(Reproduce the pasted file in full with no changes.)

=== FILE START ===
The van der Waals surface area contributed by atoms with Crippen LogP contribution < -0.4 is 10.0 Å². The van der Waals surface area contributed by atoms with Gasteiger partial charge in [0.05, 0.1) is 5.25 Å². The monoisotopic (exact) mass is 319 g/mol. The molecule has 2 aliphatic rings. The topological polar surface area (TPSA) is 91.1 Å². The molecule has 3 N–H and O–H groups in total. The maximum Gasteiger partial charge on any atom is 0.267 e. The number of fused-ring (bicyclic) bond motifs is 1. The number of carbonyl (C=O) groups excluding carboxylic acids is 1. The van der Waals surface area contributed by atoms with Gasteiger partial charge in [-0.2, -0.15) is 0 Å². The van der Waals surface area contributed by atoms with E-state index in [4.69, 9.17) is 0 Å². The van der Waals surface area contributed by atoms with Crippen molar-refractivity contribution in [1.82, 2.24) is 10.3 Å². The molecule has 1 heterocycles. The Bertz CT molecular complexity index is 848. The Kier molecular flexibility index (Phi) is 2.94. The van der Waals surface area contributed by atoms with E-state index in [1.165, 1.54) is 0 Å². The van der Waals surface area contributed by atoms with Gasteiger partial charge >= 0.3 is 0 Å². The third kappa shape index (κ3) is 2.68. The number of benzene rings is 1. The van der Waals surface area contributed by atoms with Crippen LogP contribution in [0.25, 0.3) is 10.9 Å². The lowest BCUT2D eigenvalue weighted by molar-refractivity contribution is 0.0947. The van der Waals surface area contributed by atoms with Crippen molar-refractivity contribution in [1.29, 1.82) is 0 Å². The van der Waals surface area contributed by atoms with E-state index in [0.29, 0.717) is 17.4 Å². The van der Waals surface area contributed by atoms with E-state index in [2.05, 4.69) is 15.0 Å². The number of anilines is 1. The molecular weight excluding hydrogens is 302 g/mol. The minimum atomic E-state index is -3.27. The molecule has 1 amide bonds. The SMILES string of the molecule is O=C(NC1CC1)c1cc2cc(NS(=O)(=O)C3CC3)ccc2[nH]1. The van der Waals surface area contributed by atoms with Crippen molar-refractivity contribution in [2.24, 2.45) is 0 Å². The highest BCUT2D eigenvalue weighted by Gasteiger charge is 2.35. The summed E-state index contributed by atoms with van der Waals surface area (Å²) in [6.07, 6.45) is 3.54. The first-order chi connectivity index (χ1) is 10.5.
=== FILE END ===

The van der Waals surface area contributed by atoms with Crippen LogP contribution < -0.4 is 10.0 Å². The van der Waals surface area contributed by atoms with Gasteiger partial charge in [0.05, 0.1) is 5.25 Å². The monoisotopic (exact) mass is 319 g/mol. The molecule has 2 aliphatic rings. The topological polar surface area (TPSA) is 91.1 Å². The molecule has 3 N–H and O–H groups in total. The maximum Gasteiger partial charge on any atom is 0.267 e. The number of fused-ring (bicyclic) bond motifs is 1. The number of carbonyl (C=O) groups excluding carboxylic acids is 1. The van der Waals surface area contributed by atoms with Gasteiger partial charge in [-0.2, -0.15) is 0 Å². The van der Waals surface area contributed by atoms with E-state index in [4.69, 9.17) is 0 Å². The van der Waals surface area contributed by atoms with Crippen molar-refractivity contribution in [1.82, 2.24) is 10.3 Å². The molecule has 1 heterocycles. The Bertz CT molecular complexity index is 848. The Kier molecular flexibility index (Phi) is 2.94. The van der Waals surface area contributed by atoms with E-state index in [1.165, 1.54) is 0 Å². The van der Waals surface area contributed by atoms with Gasteiger partial charge >= 0.3 is 0 Å². The third kappa shape index (κ3) is 2.68. The number of benzene rings is 1. The van der Waals surface area contributed by atoms with Crippen LogP contribution in [0.25, 0.3) is 10.9 Å². The lowest BCUT2D eigenvalue weighted by molar-refractivity contribution is 0.0947. The van der Waals surface area contributed by atoms with Crippen molar-refractivity contribution in [1.29, 1.82) is 0 Å². The van der Waals surface area contributed by atoms with E-state index in [0.29, 0.717) is 17.4 Å². The van der Waals surface area contributed by atoms with E-state index in [2.05, 4.69) is 15.0 Å². The number of anilines is 1. The molecular weight excluding hydrogens is 302 g/mol. The minimum atomic E-state index is -3.27. The molecule has 1 amide bonds. The SMILES string of the molecule is O=C(NC1CC1)c1cc2cc(NS(=O)(=O)C3CC3)ccc2[nH]1. The van der Waals surface area contributed by atoms with Crippen molar-refractivity contribution in [2.24, 2.45) is 0 Å². The highest BCUT2D eigenvalue weighted by Gasteiger charge is 2.35. The summed E-state index contributed by atoms with van der Waals surface area (Å²) in [6.07, 6.45) is 3.54. The first-order chi connectivity index (χ1) is 10.5.